Sadly, we commit daily idolatry. Like novice miners, we’re often too entranced with fool’s gold to see the real golden treasure, God Himself.

Instead, we should imitate the merchant who refused to rest satisfied until he found the “one pearl of great price” (Matthew 13:45-46).

If you want to value God above all, you must first know Him intimately. The best way to know God is through His greatest revelation of Himself—the Person and redeeming work of Christ (2 Corinthians 4:4-6; Hebrews 1:1-4).

Scour the Scriptures, intentionally looking for every glimpse they contain of Christ (John 5:39). Pursue deeper, more continual communion with Him. Saturate yourself in His Word and presence. Let your constant prayer be, “Lord, give me a heart to desire You, and eyes to see Your splendor.”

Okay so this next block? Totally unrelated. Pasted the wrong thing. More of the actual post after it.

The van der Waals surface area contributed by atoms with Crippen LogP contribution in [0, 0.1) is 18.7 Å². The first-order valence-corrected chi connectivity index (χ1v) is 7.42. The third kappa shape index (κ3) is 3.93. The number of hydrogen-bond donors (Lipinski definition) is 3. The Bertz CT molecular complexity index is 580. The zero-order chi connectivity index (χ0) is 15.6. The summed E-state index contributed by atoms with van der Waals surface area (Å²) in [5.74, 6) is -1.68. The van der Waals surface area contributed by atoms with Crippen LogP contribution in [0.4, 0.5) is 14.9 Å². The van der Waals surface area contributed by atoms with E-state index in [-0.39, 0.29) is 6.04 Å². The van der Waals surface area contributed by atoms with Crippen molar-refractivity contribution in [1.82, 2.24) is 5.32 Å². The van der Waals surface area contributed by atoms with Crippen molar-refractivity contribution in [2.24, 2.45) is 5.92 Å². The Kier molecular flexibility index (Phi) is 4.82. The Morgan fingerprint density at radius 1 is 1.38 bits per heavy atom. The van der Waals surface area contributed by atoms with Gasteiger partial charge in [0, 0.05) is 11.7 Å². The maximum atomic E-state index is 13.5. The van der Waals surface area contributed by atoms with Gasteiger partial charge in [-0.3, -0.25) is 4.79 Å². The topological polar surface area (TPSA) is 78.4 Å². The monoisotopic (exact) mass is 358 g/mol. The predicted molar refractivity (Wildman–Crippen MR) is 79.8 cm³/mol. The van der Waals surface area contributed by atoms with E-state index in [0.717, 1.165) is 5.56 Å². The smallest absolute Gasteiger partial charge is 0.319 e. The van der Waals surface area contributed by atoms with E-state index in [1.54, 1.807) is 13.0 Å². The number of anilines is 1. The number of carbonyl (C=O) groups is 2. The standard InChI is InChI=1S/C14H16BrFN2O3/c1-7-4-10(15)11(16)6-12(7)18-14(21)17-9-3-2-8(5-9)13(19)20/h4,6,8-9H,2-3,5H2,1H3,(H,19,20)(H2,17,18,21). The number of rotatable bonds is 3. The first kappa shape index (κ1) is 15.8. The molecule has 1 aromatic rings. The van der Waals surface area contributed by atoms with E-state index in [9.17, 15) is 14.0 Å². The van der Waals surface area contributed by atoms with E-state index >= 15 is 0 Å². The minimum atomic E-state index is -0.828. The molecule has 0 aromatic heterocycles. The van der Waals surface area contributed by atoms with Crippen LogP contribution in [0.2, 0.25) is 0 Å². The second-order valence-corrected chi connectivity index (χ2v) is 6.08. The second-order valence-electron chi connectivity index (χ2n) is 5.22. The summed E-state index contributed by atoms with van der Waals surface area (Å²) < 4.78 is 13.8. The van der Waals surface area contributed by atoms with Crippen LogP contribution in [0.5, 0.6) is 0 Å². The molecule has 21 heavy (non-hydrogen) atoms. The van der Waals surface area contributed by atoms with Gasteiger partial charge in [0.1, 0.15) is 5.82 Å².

Chau’s last sentence to his family pleads with us beyond the grave: “I pray none of you love anything in this world more than [you love] Jesus Christ.”

What about you?


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About the author

Katie Sanders

is a Christ follower, nonfiction author, and diehard fan of Through Gates of Splendor. Writing from a passion for missions, she urges everyday Christians to pray and work for the one-third of humanity left without the Gospel. Katie’s other passion is for lesser-known heroes of the faith, so she tells their stories to inspire, encourage, and challenge us today. To experience these legacies or learn about the unreached, visit Katie on Facebook @KatieASandersAuthor .

5 comments

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  • hey Katie,